Are you thinking about travelling on the Mae Hong Son Loop? This icon 600km loop which starts in Chiang Mai and travels through Mae Hong Son province, traversing through rugged mountains and some of the best scenery in Thailand. It finishes back in Chiang Mai and takes a minimum of roughly 5 days to complete, although you could easily extend this, as there are so much to be discovered. The loop travels through the towns of Pai, Mae Hong Son and Mae Sariang. From these towns, you can take day trips out to discover local cultural and natural wonders. Mae Hong Son is renown for its authentic opportunities and pristine nature.
To give you an idea, here’s a sample itinerary for the Mae Hong Son loop. This one goes in an anti-clockwise direction, but you could also do it in the reverse direction (there’s no difference and the distance is the same). This one takes 7 days by road, but you can modify it as you wish, adding extra days for activities, side trips, trekking etc.
Mae Hong Son Loop Itinerary
Day 1) Chiang Mai to Pai (Approx 2.5hrs, 134km)
From Chiang Mai take the 1095 road west to Pai. You’ll pass the tourist area in Mae Rim, if you wanted to stop off to visit the Tiger Kingdom, elephant camps, ziplining and other such adventure activities along the way.
Day 2) Sightseeing Pai
Enjoy the sights in and around Pai, such as the Pai Canyon and hot springs.
Day 3) Pai to Mae Hong Son (approx 3hrs, 110km)
Take the 1095 road to Mae Hong Son. Attractions on the way include Tam Lod Cave (coffin cave), numerous view points along the way to stop and admire the lofty mountain landscapes. There’s a beautiful and quiet forest monastery (Wat Tham Wua) which is also a meditation centre.
Day 4) Sightseeing Mae Hong Son: Day trip to Ban Ruam Thai & Ban Rak Thai (Mae aw) villages
Spend the day visiting the idyllic villages nearby by the Burma border (they are peaceful and safe). Ban Rak Thai (formerly Mae Aw) is a Chinese settlement renown for its tea production and rustic mud hut buildings, selling souvenirs of the area such as local tea to Chinese preserves. Twenty minutes drive from here is the neighbouring village of Ban Ruam Thai , which is centered around the idyllic Pang Oong Lake. The early morning wave of fog which sits above Pang Oong Lake, surrounded by towering pine trees, is the popular postcard scene that Ban Ruam Thai is famous for. As such, it is nicknamed the ‘Switzerland of Thailand’ due to its European type weather and ecology.
Once you are back in Mae Hong Son town, the main attractions here include; Wat Doi Gong Mu temple, a hilltop temple just ten minutes from the town centre. At the top of the hill, the temple offers a beautiful view overlooking the valley town of Mae Hong Son. The view puts it all into perspective, when you can see the valley town of Mae Hong Son, ringed by mountains.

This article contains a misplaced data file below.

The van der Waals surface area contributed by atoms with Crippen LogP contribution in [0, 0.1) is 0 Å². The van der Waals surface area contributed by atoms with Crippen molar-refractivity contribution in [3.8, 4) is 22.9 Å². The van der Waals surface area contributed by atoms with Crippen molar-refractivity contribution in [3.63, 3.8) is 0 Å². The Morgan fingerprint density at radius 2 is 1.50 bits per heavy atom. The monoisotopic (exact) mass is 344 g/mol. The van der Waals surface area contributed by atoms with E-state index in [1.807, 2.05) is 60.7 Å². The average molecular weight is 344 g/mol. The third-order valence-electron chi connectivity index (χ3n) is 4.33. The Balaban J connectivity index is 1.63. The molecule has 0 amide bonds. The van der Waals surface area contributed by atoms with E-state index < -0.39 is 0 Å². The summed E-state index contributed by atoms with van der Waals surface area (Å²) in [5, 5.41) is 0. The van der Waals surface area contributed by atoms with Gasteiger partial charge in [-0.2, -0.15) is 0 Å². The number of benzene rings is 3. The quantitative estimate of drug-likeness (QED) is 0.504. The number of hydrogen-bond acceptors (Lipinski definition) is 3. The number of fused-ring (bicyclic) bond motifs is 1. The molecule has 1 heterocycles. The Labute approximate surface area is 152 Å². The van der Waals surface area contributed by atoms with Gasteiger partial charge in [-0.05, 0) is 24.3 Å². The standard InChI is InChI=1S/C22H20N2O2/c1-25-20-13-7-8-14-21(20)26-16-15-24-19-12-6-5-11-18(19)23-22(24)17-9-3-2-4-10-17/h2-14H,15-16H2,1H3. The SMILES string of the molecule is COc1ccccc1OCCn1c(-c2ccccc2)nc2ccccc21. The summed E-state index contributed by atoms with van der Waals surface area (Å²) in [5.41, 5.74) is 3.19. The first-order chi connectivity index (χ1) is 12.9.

Day 5) Mae Hong Son – Mae Sariang (approx 3hrs, 165km)
Take the 108 road south to Mae Sariang. Another very scenic part of the loop, which takes you through neverending twists and turns through landscapes of fertile valleys and farmland. The half-way point is Khuan Yuam, a small quaint village-type town. Apart from soaking up the small-town feel, the main attractions here are the World war II memorial centre, showcasing relics from the war with Burma, and Wat Tor Pae (a 16th century Shan style temple).
Day 6) Sightseeing Mae Sariang
Mae Sariang is a quaint valley town by the Yuam river. Mostly known for its trekking opportunities through rugged and pristine forests. Remote and traditional hill tribe villages (Karen and Lawa tribes) are scattered throughout the area, and the chance to visit them as part of a trek, is a big part Mae Sariang’s appeal. As a backwater town which sees only a handful of tourists each year, it offers little in the way of organised group treks or tours, and most are run privately. Some travellers rent motorbikes, in an attempt to try and find villages themselves, but most are unsuccessful in doing so, or have a very mediocre village experience. Plus there are a multitude of reasons why you should go with a local guide, instead of visiting a village by yourself.
Day 7) Mae Sariang to Chiang Mai (approx 4hrs, 180km)
The last leg of the loop, and the last chance to enjoy the glorious mountain scenery. A four hour drive on the 108 road, the first half of this leg has a lot of curves, and last half from the town of ‘Hod’ back to Chiang Mai is straight highway. A part of the road journeys alongside the Yuam river and. The main stop-off site on this leg, would be Doi Inthanon National park and mountain. The summit of Doi Inthanon mountain is the highest point in Thailand (2,562metres above sea level). As you drive up to the top, the ecology and climate starts to become very European-like. On the way up, the attractions are two royal pagodas, and several waterfalls, the main is Wachiratharn waterfall. Upon arrival at the summit, there’s a short walking trail at the top (Angkha nature trail).
The Mae Hong Son loop , can also be done in the reverse direction, starting with Mae Sariang first. The roads and route are exactly the same, just in reverse order.
– You might want to allow more days for the loop, to give yourself ‘recovery’ time after travelling each leg of the loop, for side trips to beautiful villages and to fully enjoy what Mae Hong Son has to offer
– If you suffer from motion sickness, come prepared as the windy roads on this loop are unforgiving. If you need medication, this is available at pharmacies in all of the main towns
– During the high season winter months (Nov-Feb), it’s recommended to book accommodation beforehand, as a lot of Thai tourists flock here from Bangkok and the south to enjoy the cooler climes
– Despite the remote locale, free wifi is offered in most guesthouses/hotels and all of the major towns have ATMS